Student View

Prints With Purpose

This student artist uses color and repetition to share an idea

How is Hanson’s print similar to Andy Warhol’s Self-Portrait in this issue?

Hanson Wu loves to experiment with different styles. “I enjoy seeing how people will react,” says Hanson, 14. Currently a ninth-grader at North Allegheny Intermediate High School in Pittsburgh, Pennsylvania, Hanson hopes to become a graphic designer.

What inspired this work?

I recently visited the Andy Warhol Museum in Pittsburgh. I was fascinated by the prints and portraits. I decided I wanted to create a self-portrait in Warhol’s graphic style.

How did you create your self-portrait?

I digitally edited a picture of myself and printed it in black and white. Then I traced the outlines on wax paper. I transferred the pencil marks onto a rubber block and carved it. I used a roller to apply paint to the block and printed my picture on sheets of paper. I used the same block for all three pictures. I printed the colors first. Then I added black for the shadows.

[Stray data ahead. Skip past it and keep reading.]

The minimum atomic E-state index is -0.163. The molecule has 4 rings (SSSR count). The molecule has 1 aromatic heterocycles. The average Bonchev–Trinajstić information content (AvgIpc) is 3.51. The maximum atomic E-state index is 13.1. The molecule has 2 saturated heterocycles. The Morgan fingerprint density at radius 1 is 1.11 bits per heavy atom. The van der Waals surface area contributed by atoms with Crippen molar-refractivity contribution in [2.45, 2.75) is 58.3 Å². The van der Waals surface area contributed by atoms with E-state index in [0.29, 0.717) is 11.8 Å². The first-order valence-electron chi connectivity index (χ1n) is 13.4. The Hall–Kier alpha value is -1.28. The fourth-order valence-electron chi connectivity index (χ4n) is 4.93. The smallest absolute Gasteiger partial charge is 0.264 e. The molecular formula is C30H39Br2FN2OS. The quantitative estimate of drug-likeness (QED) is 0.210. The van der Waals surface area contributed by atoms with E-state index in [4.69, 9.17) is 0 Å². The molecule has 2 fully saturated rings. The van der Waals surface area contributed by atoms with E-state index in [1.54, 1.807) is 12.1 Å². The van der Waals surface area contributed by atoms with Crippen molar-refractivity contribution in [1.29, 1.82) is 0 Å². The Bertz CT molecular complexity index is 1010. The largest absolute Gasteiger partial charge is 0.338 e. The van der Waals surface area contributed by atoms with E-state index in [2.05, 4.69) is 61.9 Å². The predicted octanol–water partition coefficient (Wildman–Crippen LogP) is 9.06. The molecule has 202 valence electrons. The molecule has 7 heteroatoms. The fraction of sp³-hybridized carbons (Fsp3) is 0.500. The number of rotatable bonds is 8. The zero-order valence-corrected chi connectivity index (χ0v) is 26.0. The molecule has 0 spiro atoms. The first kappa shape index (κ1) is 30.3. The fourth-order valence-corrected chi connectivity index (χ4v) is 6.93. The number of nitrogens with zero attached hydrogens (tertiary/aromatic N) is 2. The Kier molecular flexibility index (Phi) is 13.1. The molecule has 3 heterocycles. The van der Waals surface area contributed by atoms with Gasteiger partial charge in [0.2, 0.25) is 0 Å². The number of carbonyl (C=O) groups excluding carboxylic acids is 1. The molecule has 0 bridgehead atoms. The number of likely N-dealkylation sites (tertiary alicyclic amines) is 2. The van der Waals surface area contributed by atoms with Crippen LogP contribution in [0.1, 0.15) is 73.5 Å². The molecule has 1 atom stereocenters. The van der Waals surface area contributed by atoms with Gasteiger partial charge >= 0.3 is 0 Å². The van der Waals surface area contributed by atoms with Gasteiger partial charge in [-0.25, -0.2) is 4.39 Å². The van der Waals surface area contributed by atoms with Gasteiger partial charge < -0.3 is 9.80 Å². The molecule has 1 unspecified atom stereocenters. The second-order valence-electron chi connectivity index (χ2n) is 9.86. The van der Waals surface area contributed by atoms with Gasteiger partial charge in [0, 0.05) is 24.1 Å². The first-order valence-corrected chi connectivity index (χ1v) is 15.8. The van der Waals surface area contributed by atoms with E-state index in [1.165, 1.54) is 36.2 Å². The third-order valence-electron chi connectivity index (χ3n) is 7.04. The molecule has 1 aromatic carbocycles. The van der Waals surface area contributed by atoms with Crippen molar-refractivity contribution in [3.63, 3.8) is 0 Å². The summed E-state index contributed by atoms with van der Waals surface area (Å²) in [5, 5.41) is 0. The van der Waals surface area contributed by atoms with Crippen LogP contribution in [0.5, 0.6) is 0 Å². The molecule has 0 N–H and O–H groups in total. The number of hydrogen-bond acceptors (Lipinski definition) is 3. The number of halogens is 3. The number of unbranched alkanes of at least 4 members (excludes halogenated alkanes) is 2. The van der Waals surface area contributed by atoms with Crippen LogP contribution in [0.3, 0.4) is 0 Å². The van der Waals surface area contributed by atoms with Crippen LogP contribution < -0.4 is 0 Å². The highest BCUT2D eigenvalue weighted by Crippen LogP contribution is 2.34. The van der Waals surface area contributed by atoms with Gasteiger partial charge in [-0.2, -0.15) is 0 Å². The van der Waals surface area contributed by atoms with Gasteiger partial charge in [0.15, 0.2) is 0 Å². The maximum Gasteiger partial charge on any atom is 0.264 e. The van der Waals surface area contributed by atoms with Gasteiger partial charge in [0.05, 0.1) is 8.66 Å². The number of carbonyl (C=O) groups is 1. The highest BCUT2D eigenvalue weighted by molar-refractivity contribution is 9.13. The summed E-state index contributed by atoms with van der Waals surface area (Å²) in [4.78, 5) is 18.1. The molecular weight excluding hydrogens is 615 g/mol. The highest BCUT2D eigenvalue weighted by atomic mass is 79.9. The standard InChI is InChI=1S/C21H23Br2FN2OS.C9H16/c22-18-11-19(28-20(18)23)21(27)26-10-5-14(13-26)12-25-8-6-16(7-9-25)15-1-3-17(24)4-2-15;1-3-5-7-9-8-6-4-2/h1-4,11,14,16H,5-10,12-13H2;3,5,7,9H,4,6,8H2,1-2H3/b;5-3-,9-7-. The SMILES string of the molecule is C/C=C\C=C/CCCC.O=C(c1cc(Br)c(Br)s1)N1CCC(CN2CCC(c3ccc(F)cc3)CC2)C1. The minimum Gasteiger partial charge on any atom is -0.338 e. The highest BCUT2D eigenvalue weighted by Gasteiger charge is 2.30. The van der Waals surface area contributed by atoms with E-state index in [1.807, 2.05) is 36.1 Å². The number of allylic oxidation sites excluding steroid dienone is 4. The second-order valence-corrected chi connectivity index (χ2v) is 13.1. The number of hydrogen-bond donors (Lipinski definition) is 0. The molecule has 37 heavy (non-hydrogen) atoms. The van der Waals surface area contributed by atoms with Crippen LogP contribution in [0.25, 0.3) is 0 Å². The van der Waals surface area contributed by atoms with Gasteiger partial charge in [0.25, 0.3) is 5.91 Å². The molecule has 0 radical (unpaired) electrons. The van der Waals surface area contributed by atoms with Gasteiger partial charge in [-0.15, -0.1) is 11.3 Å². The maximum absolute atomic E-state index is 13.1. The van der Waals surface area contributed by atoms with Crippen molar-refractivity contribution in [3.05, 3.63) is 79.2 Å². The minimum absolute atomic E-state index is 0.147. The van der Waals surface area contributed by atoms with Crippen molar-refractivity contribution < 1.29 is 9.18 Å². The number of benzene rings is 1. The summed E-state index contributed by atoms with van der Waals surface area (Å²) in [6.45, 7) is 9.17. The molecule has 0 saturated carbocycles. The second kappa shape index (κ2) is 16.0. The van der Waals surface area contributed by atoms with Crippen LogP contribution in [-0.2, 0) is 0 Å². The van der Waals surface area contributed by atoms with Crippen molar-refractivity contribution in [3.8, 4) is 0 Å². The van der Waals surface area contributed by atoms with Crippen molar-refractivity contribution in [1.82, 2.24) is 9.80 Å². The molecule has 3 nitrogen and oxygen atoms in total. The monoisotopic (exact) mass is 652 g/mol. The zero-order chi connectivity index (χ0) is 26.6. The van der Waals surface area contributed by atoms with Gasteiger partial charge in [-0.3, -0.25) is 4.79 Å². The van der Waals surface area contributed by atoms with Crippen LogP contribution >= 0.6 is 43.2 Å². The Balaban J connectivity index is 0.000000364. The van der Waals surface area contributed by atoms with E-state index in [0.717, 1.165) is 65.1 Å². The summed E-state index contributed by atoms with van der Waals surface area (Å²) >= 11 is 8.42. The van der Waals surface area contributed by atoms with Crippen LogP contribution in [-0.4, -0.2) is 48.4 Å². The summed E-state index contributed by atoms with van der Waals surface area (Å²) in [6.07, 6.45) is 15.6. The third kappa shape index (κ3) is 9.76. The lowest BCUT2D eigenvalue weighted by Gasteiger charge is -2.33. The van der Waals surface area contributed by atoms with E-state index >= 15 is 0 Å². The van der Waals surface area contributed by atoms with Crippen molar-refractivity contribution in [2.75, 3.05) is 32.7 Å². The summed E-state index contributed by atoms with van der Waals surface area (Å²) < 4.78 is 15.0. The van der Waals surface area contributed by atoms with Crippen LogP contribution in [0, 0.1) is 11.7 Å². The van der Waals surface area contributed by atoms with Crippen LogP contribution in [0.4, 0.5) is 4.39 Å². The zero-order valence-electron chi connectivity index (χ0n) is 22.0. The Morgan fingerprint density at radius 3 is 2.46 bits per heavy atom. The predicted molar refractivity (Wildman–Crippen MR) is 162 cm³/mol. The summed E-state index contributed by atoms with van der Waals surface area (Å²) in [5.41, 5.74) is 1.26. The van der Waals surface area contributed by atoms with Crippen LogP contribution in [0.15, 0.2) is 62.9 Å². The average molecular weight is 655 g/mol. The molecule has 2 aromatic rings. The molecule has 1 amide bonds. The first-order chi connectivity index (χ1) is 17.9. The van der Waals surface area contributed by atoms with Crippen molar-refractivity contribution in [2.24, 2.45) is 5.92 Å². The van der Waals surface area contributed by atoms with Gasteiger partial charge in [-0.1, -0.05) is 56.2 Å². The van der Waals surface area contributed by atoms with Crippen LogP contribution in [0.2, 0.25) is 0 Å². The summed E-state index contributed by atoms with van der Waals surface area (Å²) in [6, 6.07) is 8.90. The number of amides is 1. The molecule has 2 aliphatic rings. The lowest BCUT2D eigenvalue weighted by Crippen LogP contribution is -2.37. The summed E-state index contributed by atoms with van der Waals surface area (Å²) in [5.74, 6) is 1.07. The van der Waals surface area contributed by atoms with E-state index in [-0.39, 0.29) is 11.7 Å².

Are the colors significant?

I chose pinkish red, white, and blue because I wanted to symbolize the colors of the American flag. I’m a first-generation kid. My parents came to the United States from China. I wanted to use the colors of the flag because I am really thankful for all the opportunities we have in this country.

Is this image a reflection of your personality?

Not really. In my self-portrait I look serious, but I’m usually pretty happy, energetic, and enthusiastic about life.

Why did you add the background?

Since my expression looks kind of serious, I added rays in the background to brighten the piece and give it energy. Without the rays, it would have looked very dull.

Do you have any advice for aspiring artists like yourself?

Practice every single day. Art doesn’t just come easily. You have to work at it to master the techniques.

Hanson won a Gold Medal for his print in the 2017 Scholastic Art & Writing Awards.

To find out more about this program, visit artandwriting.org

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